The warnings about password protection from University Computing Services are simple and common sense, but somehow we look past them. 108 students' accounts have been compromised in January 2011, representing a spike on the charts that rivals July's chaotic phishing spree.
Hackers are getting better at fooling us. Loren Malm, assistant vice president for Information Technology, said students need to stay accountable. The most recent attacks are coming from websites in the United Arab Emirates and Indonesia, but the hackers might actually be from anywhere and may have just hacked into these vulnerable websites.
The e-mails warn students their webmail account has expired and urge them to follow a link to update and access their account. At second glance, it's easy to see when an e-mail is being sent from an illegitimate source.
See the article: http://www.bsudailynews.com/news/ball-state-students-foiled-by-phishing-attempts-1.2435626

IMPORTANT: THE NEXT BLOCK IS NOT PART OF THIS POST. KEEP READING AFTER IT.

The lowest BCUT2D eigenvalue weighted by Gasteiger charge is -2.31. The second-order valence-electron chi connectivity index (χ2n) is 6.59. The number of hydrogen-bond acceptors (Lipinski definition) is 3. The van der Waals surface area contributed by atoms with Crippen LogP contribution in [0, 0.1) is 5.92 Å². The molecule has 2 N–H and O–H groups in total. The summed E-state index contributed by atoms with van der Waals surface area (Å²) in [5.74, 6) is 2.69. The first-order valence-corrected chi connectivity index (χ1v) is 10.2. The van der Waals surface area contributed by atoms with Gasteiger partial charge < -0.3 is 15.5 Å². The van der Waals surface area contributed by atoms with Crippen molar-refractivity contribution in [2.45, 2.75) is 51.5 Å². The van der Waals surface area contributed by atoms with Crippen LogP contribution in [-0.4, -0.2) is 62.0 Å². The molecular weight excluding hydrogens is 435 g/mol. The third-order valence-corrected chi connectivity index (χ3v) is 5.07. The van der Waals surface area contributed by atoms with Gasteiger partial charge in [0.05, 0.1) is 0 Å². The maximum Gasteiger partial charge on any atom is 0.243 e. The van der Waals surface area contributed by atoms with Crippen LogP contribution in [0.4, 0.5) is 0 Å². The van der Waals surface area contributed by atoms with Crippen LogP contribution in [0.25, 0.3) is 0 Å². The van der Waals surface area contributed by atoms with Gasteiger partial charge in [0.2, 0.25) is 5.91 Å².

Social Engineering is a technique used to trick an individual into giving up sensitive information that can be used in a malicious activity. The social engineer may use e-mails, voice messages, or even in person visits masquerading as a legitimate or trusted source.
The basic goals of social engineering are the same as hacking in general, which is to gain unauthorised access to systems or information in order to commit fraud, network intrusion, industrial espionage, identity theft, or simply to disrupt the system or network. Typical targets include larger entities such as government agencies, research institutes and hospitals.
Examples of security risks of social engineering include:
- Machines falling into control by Hackers
- Theft of credentials leading to financial loss and reputation damage
- Launch of local attacks to the whole network
- Bandwidth and performance downgrade
- Legal liability arisen from the hacking activities